Microsoft is going in pretty hard with streaming with the Xbox Series X as well. Here in Australia, while we are lucky to have Azure datacenters close by, the state of the internet infrastructure is a joke. That didn’t stop Microsoft coming up with a simple for everyone solution.

How Microsoft is paving the way for streaming while attracting new customers

Microsoft Game Pass is the first attempt foundation of consumer acceptance of XCloud, their own streaming solution. Want to try a whole bunch of games for one low price? Here’s Game Pass! Just click the title, and you can be playing it in a few seconds via XCloud.

It doesn’t work this way right now. Since 2017, Microsoft has been adding to the number of Game Pass subscribers. Hundreds of thousands (if not millions) of gamers all now used to access to ‘free’ games.

Game Pass PC Store
This is the new additions for PC. Xbox has even more choices!

How it works today is you download the games locally to play them. You need just enough internet to prove you can play it (basic account check), then off you go. Yes, you have to wait for the downloads and update them yourself, etc. People don’t worry too much, as that is how digital store purchases work already.

What has any of this has to do with rumours and PlayStation Now?

I promise I am getting there.

Nothing can help lousy internet. No matter how many settings you tweak or subscriptions to different tools you buy, if your line can’t handle it, that’s it.

Microsoft got around this brilliantly with Game Pass. Can you stream? Great play away! Internet not playing ball for some reason? Download the game and play on your console. Problem solved!

The reason Microsoft can do this is simple: Xbox has backwards compatibility. Put in an Xbox or Xbox 360 title, and you are good to go. Put a PlayStation 3 disc in the PS4, and watch the console get very confused.

But what if the PS5 has backwards compatibility?

Oh, I think I see where you’re going.

The statement from Sony is that the PS5 will be PS4 and PSVR backwards compatible. The rumour is that the PS5 will support all of the numbered consoles. Quietly I am hoping that the PSP and Vita can get in on the action as well, but that is extra fingers crossed territory.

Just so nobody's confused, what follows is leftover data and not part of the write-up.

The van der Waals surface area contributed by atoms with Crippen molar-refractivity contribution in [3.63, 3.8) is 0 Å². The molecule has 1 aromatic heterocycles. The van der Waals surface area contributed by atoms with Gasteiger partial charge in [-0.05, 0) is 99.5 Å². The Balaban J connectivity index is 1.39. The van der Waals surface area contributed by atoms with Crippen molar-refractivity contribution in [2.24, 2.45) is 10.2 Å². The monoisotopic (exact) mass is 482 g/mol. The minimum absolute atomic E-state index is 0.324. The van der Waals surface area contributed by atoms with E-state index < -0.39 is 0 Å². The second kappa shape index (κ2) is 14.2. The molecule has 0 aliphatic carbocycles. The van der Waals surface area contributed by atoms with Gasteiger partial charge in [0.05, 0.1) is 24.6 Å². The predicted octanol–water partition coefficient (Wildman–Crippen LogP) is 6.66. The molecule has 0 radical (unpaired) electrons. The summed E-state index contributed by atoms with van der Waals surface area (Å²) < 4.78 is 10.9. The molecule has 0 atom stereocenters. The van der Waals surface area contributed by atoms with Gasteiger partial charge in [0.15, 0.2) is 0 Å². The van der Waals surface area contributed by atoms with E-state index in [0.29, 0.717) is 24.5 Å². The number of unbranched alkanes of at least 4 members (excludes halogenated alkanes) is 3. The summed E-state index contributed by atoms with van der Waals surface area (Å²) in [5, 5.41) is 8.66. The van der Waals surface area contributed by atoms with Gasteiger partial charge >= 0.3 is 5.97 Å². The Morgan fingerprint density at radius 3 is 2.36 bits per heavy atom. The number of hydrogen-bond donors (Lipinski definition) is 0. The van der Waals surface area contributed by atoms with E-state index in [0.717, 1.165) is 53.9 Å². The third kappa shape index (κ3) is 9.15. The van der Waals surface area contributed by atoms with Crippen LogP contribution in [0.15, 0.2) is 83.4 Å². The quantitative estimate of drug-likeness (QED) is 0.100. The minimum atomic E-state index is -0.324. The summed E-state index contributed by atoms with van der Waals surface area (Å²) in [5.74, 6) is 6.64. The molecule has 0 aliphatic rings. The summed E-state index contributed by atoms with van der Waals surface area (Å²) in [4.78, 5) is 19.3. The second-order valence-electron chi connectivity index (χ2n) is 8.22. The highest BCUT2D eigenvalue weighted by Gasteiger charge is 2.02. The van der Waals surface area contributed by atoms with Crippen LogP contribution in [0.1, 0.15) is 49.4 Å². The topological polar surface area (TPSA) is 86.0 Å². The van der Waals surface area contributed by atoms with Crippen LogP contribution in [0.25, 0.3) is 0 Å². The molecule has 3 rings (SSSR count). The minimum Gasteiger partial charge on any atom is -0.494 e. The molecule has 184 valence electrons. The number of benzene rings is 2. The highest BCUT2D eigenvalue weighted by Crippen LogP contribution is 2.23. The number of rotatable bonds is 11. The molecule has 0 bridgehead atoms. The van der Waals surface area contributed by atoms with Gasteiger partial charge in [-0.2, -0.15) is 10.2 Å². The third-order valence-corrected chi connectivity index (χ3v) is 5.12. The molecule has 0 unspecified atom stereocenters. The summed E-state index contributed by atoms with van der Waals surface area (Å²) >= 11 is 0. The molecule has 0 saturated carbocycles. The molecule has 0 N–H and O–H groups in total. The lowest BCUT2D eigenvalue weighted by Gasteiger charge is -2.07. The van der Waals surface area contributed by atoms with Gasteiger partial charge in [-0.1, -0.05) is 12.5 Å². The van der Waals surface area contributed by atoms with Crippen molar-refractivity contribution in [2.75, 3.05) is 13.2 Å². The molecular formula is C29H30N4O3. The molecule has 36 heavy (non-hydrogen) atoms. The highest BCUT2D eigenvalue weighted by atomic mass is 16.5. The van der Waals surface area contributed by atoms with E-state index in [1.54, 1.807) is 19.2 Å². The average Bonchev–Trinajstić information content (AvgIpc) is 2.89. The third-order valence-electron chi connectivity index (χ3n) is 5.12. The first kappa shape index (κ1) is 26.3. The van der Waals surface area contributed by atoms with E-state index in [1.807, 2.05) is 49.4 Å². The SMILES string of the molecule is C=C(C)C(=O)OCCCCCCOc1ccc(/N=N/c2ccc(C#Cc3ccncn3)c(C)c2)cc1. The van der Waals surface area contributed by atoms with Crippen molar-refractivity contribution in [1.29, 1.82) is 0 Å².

If this feature is indeed real, Sony could pull a Microsoft and let you download the games to your PS5. No streaming required. Open PlayStation Now up to all PSN territories, and let that sweet subscription money start rolling in.

If you can stream, great. Instant game access on multiple devices is definitely the way to go. No waiting for downloads or updates, pick a title and play. I believe streaming content like this will be the norm at some point, just not today.

If you can’t stream, that would almost be better for Sony financially. Hosting the download files only is a lot cheaper than the cost of streaming infrastructure and would offset these costs. Especially as more people globally would be helping pay for it. Even in the areas PlayStation Now is available, only a percentage of players can use the service.

Metal Gear Solid 4
Metal Gear 4 I can't play again as my PS3 died. I could if I had PlayStation Now though...

Pull a Microsoft. Get everyone wanting to be a part of the service, not just the select few.

So your big ‘fix’ is to copy Game Pass. Why would they?

Why wouldn’t they? Sony couldn’t do offer this for various compatibility reasons in the past, but if that is fixed – why not? The setup is so good, I bought an Xbox. Two, technically. I don’t regret upgrading my preowned first purchase for the purple beastie πŸ™‚

With one exception Rabbit bought for me, I have yet to buy a single Xbox game. That one game was Red Dead Redemption, and yes I know the sequel is prettier and everything but I try and judge a franchise from its roots. I haven’t had to. My games come with Game Pass.

The Purple Beastie
The Fortnite Xbox One - my Purple Beastie. Enzo loves it too, as you can see from the fur :p

Games suggested retail pricing is around $110-$120 in Australia. We usually pay less than this (just), but no one is going to slash the prices on launch titles. Say the PS5 is $100 less than the Series X, you lose that advantage in just one game purchase. And you will need that one game (at least) to justify your shiny new console. Online multiplayer? Do you have PlayStation Plus? That’s another $12 thanks. This does give you access to some free games, so that’s a bonus. But it’s a choice of 2-4 depending on the month, and you might not like any of them.

“Ah, but what about the games for Xbox? They still have to buy games as well!” I hear you say. “Both Xbox and PlayStation need all that extra stuff!” Well, yes and no. Yes, Xbox uses pricing tiers for different services. No, because you are getting more for you money from Xbox these days.